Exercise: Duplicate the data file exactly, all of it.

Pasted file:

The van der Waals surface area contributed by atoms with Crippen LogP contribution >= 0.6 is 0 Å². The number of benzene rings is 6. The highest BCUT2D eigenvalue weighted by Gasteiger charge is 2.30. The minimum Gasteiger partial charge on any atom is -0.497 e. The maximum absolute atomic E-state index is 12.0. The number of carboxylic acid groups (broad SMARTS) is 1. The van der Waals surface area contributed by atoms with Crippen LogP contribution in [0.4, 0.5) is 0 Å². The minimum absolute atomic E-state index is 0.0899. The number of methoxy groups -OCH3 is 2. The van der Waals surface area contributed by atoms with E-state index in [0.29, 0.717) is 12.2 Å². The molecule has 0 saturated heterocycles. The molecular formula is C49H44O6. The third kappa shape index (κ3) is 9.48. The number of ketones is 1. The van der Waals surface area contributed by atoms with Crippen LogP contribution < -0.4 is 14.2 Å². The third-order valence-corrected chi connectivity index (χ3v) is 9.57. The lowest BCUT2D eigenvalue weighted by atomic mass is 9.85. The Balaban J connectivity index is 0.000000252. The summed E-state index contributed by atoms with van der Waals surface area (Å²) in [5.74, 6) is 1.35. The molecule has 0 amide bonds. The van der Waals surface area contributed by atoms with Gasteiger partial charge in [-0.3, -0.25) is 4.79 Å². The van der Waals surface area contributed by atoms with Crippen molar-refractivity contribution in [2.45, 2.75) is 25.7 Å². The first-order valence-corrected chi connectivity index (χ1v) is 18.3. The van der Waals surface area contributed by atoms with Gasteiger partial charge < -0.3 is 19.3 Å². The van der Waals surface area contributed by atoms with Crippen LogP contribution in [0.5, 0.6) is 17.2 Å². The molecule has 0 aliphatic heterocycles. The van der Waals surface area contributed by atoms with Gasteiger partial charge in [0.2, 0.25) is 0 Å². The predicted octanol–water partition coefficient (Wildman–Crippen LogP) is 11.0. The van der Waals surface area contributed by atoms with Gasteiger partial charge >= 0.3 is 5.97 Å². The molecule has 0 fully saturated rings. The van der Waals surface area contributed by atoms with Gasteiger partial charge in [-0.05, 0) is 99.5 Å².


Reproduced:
The van der Waals surface area contributed by atoms with Crippen LogP contribution >= 0.6 is 0 Å². The number of benzene rings is 6. The highest BCUT2D eigenvalue weighted by Gasteiger charge is 2.30. The minimum Gasteiger partial charge on any atom is -0.497 e. The maximum absolute atomic E-state index is 12.0. The number of carboxylic acid groups (broad SMARTS) is 1. The van der Waals surface area contributed by atoms with Crippen LogP contribution in [0.4, 0.5) is 0 Å². The minimum absolute atomic E-state index is 0.0899. The number of methoxy groups -OCH3 is 2. The van der Waals surface area contributed by atoms with E-state index in [0.29, 0.717) is 12.2 Å². The molecule has 0 saturated heterocycles. The molecular formula is C49H44O6. The third kappa shape index (κ3) is 9.48. The number of ketones is 1. The van der Waals surface area contributed by atoms with Crippen LogP contribution < -0.4 is 14.2 Å². The third-order valence-corrected chi connectivity index (χ3v) is 9.57. The lowest BCUT2D eigenvalue weighted by atomic mass is 9.85. The Balaban J connectivity index is 0.000000252. The summed E-state index contributed by atoms with van der Waals surface area (Å²) in [5.74, 6) is 1.35. The molecule has 0 amide bonds. The van der Waals surface area contributed by atoms with Gasteiger partial charge in [-0.3, -0.25) is 4.79 Å². The van der Waals surface area contributed by atoms with Crippen molar-refractivity contribution in [2.45, 2.75) is 25.7 Å². The first-order valence-corrected chi connectivity index (χ1v) is 18.3. The van der Waals surface area contributed by atoms with Gasteiger partial charge < -0.3 is 19.3 Å². The van der Waals surface area contributed by atoms with Crippen LogP contribution in [0.5, 0.6) is 17.2 Å². The molecule has 0 aliphatic heterocycles. The van der Waals surface area contributed by atoms with Gasteiger partial charge in [0.2, 0.25) is 0 Å². The predicted octanol–water partition coefficient (Wildman–Crippen LogP) is 11.0. The van der Waals surface area contributed by atoms with Gasteiger partial charge >= 0.3 is 5.97 Å². The molecule has 0 fully saturated rings. The van der Waals surface area contributed by atoms with Gasteiger partial charge in [-0.05, 0) is 99.5 Å².